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CURRENT ISSUEINTERNATIONAL ANGIOLOGY

A Journal on Angiology

Official Journal of the International Union of Angiology, the International Union of Phlebology and the Central European Vascular Forum
Indexed/Abstracted in: BIOSIS Previews, Current Contents/Clinical Medicine, EMBASE, PubMed/MEDLINE, Science Citation Index Expanded (SciSearch), Scopus
Impact Factor 0,899

Frequency: Bi-Monthly

ISSN 0392-9590

Online ISSN 1827-1839

 

International Angiology 2009 August;28(4):249-53

    Editorial

Trancranial Doppler: value in clinical practice

Martinelli O., Benedetti-Valentini F

Department of Vascular Surgery, Military Hospital, Rome, Italy

The value of TCD in clinical practice is well established since it can be used to measure cerebral vasomotor reactivity and to detect and grade vasospasm (VSP) following subarachnoid haemorrhage and cerebral blood perfusion consequences of extracranial ICA stenosis or occlusion. Intracranial steno-occlusive disease can be detected more reliably by transcranial color-coded imaging (TCCI) that provides a two-dimensional imaging of parenchymal and vascular anatomy of brain too. In patients with suspected brain TCD diagnostic criteria for brain death have a sensitivity of 91 to 100% and specificity of 97 to 100% and they are particularly useful when clinical and EEG evaluations are difficult. TCD is a sensitive technique for real time detection of microembolic signals (MES) from prosthetic cardiac valves, myocardial infarction site, atrial fibrillation, aortic arch atheroma and this suggests the use of TCD for monitoring response to antithrombotic therapy. There is also a high correlation between contrast-enhanced TCD and trans-esophageal echocardiography for detecting paradoxical embolism through right-to-left cardiac or pulmonary shunts. Microembolization detected by TCD monitoring may confirm features of unstable carotid artery plaques as imaged by Duplex scanning and there is an increasing evidence that asymptomatic MES from unstable carotid plaques are an independent factor for ischemic stroke. TCD can be used as a monitoring tool during cardiac surgery and cerebrovascular operations to determine critical hemodynamic changes in cerebral arteries and to identify high-intensity transients referred to air or particulate emboli. Several research studies of the past 10 years have shown that MES may be detected by TCD during all phases of CEA and CAS and that sustained microembolism after carotid flow restoration is an indication of impending postoperative or post-procedural occlusion. Our series showed a clear difference between the number of patients with MES and the incidence rate of MES in each patient submitted to CAS (100% of cases with 35-250 MES in each case) and to CEA (74% of cases with 2-30 MES in each case). We also observed a decrease in the incidence rate of microembolic events by TCD during CAS with or without brain protection devices , 18.% and 40%, respectively. There is a statistically significant difference between the neurological deficit related to embolism during CEA (1.8% of cases) and during CAS(9 %). Furthermore DWI has shown a higher prevalence of postoperative small areas of brain ischemia due to asymptomatic embolism occurring during CAS than after carotid surgery according with a higher incidence of patients suffering from neuropsychological impairment after CAS as compared with those submitted to CEA .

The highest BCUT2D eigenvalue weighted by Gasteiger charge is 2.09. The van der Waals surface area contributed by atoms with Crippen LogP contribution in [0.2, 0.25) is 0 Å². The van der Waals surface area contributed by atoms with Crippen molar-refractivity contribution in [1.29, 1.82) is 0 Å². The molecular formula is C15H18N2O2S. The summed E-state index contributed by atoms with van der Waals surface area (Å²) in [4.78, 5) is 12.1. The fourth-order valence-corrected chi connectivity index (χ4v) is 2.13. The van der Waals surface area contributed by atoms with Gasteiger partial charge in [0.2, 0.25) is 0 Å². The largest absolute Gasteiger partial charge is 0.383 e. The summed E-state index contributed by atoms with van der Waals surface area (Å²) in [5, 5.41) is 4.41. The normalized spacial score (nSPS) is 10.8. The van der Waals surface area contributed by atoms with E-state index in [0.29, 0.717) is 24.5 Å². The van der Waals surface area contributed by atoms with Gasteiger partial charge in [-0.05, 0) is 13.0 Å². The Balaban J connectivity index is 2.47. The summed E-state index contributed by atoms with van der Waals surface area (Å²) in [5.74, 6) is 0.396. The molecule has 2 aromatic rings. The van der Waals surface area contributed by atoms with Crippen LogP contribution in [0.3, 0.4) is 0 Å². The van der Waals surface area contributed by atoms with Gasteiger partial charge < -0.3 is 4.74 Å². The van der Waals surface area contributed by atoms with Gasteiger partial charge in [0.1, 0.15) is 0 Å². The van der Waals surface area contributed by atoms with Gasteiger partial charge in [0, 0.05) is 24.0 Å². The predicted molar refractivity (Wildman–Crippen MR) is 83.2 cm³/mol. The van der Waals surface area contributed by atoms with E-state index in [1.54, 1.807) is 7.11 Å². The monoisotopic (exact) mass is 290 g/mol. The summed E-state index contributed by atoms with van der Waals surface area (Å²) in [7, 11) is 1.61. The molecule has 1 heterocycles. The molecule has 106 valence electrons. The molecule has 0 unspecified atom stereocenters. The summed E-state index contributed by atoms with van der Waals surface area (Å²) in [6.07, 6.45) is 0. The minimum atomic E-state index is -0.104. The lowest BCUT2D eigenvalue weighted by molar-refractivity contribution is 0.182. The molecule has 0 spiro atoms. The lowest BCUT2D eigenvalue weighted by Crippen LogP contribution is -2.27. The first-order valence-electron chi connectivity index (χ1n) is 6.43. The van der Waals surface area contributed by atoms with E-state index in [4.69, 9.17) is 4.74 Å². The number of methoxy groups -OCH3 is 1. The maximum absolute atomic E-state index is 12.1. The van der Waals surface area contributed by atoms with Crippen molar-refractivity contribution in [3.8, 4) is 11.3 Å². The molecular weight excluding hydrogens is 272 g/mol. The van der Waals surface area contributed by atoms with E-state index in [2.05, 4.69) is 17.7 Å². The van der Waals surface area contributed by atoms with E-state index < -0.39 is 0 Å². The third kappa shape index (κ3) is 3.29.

The use of TCD can provide new insights into pathophysiology of cerebral steno-occlusive and functional diseases, it can helps in risk stratifications of patients with cardio-embolic sources and in the choice and monitoring of medical, surgical or endovascular treatment. TCD monitoring during carotid revascularization either surgical or endovascular can alert the operator to take appropriate measures to avoid brain ischemia and provides useful data for choice and control of the different brain protection devices.

language: English


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